In addition, I used the word "ideally" in my earlier posting. Ringing in non-ideal effects is not appropriate.

Last edited: Sep 14, 2016
21. Sep 17, 2016

### Rupert Young

I am not quite sure what you are disagreeing with as your first statement seems to agree and the second doesn't. Could you clarify? My query regards your statement that a leftward force has no effect on an object (ideally or otherwise), which doesn't seem right, or I am misunderstanding what you mean?

So, in this,
are you saying that it is necessary to turn the wheel to the right to compensate for a force coming from the right? If so, that makes sense and agrees with what I said.

In this,
you appear to be saying that you need to turn the wheel to the right and than back again to "normal" to compensate, i.e. an impulse turn. Is that what you are saying? I don't think that could be correct because after the impulse (one-time rightward steering input) you would be back to square one with the lateral force once again moving the car laterally. I'd say you have to maintain a turned wheel, all the time the lateral force exists, in order to maintain the straight-ahead heading. In other words, although the wheel is turned the car does not turn, due to the opposing lateral force. Yes?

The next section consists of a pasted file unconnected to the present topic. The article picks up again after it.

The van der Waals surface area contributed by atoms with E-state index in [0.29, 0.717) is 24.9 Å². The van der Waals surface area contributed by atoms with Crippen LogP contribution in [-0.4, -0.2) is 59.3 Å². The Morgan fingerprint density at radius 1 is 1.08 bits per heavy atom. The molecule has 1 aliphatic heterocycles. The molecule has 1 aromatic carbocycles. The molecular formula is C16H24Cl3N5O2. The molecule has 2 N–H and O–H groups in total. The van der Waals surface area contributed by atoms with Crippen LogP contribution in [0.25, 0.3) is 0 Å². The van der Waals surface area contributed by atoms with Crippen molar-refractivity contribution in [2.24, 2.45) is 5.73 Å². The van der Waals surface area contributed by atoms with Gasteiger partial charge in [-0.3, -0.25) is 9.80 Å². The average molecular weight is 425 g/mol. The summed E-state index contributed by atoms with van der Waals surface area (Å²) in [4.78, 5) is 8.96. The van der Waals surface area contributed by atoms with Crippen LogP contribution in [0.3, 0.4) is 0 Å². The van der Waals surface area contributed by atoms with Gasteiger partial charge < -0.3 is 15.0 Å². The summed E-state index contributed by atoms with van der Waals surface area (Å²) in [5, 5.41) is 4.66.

22. Sep 17, 2016

### olivermsun

I think the confusion/disagreement arises because in one case what seems to be described is an impulsive force leading to a small permanent yaw which would continue to compensate for the slippage caused by the side force. In the second case what is being described is a continuing force exerted through the steering mechanism and tires which exerts the compensating force.

23. Sep 17, 2016

### A.T.

You don't necessarily need steering to compensate for a lateral force. If you have sufficient traction, the static friction at all the wheels can have a lateral component, which balances the lateral force.

24. Sep 17, 2016

### olivermsun

Perhaps in an idealized case, but in the real world case, the car/wheels/tires will probably want to move sideways at some rate that the driver will simply compensate for.

25. Sep 17, 2016

### sophiecentaur

Instead of using a car on a road as your 'simple' model, there is a simpler one of a locomotive on a Perfect, frictionless) railway line. The force on the loco, when it follows a curve is not friction; it is a lateral force resulting from the fact that the track in front is angled slightly. to one side If the track is frictionless (a further simplification) then no energy can be lost so there will just be a change of direction and no change in speed. There are practical issues on a real track and one of them will be that the resistive forces from the track (rolling resistance) may actually increase when going round a curve, so a freewheeling loco would slow down - or a driven loco would need more fuel to maintain its speed. But that is a step too far if you want to get the basics first.
If you read and absorb the basics of speed, velocity and a few other quantities for moving bodies then there will be no conflict in your mind. The Science of basic stuff like this works on consistent rules and people can easily get confused when they are told something that follows those rules but their 'experience' is of situations involves other factors that the simple rules don't cover. So that's the next step . . . . . . I'm afraid that the dreaded Maths comes into this stuff very early on.